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Special education
A.W. v. Tehachapi Unified School District Case No. 19-15680 – Federal Court of Appeals, Ninth Circuit New
Member(s) Involved: Tehachapi Unified School District
Current status and/or outcome:
On June 25, 2020, the Ninth Circuit Court of Appeals affirmed the U.S. District Court’s decision in favor of Tehachapi Unified School District in an unpublished opinion, holding in part that the school district was not required to seek a due process hearing in the situation when parents requested additional services, but the district believed it was providing a free appropriate public education (FAPE). The ELA filed a request for publication, which the court denied, so the case may not be cited as precedent but is still citable as persuasive authority on this issue. The decision remains important for districts, as districts do not need to change their practice around offering FAPE because of this case. A district must file for due process if it determines that the proposed special education program component to which the parent does not consent is necessary to provide FAPE to the student, but when a school districts determines that it is offering FAPE to the student, but the parent disagrees and requests additional services, the school district does not need to affirmatively file for due process.
Importance of statewide issue:
Requiring a school district that is offering FAPE to a student to initiate due process hearing based on a dissatisfied parent’s disagreement places an unreasonable burden on the school district instead of making the parents accountable for their independent role in the hearing process.
Summary of the case:
In 2015, Office of Administrative Hearings (OAH) issued a decision that the Tehachapi USD had denied plaintiff FAPE and required the district to adopt an interim behavior plan and provide the student a one-to-one aide under the supervision of a Board-Certified Behavior Analyst (BCBA) for two hours per week until the student’s next Individualized Education Program (IEP) meeting.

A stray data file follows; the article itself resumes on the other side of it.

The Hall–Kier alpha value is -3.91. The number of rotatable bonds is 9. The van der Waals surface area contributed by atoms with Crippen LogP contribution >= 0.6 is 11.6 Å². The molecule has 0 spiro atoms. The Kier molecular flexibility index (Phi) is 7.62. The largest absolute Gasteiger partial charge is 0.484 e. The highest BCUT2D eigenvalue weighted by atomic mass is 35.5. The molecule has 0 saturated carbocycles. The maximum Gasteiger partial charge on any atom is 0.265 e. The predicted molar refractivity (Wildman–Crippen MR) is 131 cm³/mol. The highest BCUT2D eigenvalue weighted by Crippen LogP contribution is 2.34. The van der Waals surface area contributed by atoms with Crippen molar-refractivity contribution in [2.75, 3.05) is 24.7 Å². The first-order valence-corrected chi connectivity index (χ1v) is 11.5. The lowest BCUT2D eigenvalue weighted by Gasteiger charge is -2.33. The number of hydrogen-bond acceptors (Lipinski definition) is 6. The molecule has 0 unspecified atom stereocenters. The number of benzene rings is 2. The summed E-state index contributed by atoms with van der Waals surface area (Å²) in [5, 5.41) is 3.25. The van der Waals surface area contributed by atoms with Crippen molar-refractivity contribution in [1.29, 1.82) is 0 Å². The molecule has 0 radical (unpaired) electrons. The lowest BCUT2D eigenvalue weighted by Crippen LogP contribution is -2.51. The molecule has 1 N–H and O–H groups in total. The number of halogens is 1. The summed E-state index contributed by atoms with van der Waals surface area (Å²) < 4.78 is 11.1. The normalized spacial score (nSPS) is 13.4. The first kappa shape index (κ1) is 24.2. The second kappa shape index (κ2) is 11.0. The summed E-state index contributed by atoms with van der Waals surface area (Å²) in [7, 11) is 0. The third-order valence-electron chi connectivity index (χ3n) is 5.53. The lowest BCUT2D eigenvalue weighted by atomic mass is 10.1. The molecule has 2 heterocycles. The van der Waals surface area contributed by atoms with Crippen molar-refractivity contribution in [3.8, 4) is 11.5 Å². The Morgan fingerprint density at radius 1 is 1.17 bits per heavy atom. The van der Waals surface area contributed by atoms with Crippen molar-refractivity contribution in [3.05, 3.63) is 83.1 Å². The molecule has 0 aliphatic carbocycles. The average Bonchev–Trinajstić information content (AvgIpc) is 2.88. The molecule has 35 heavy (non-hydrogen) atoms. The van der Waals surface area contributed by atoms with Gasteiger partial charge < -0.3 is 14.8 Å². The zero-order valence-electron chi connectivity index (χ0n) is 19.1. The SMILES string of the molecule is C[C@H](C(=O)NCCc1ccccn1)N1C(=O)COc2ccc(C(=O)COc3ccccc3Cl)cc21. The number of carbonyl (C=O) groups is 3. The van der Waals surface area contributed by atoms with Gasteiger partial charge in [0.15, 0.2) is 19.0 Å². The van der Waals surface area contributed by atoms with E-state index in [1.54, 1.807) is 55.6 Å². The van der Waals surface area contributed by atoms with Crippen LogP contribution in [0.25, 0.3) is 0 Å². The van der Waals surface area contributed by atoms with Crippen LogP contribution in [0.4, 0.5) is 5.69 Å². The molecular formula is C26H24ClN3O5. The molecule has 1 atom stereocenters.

Plaintiff filed a due process complaint on Nov. 14, 2016, concerning whether the district had denied A.W. FAPE by (1) failing to provide him with one-to-one ABA-trained aide with supervision by a BCBA for two hours per week after the IEP meeting, or (2) failing to file for due process hearing to prove that its offer of January 2016 was an offer of FAPE. The Administrative Law Judge (ALJ) found the plaintiff had failed to meet his burden of proof as to either claim. The district court upheld the ALJ’s ruling, noting that a school district is required to initiate a due process hearing when it believes that some baseline educational program is necessary to ensure that a student receives a FAPE, but the student’s parents refuse to consent to it. The facts of this case are reversed ­— A.W.’s parent was seeking a more specialized educational program than the district had proposed, while the district believed it was currently providing FAPE for the student, and the student was making progress towards the IEP goals. In affirming the ALJ’s decision, the district court found that the school district was not required to seek a due process hearing when it believed it was providing a FAPE.

The parent appealed and ELA filed an amicus brief in support of the district before the Ninth Circuit Court of Appeals.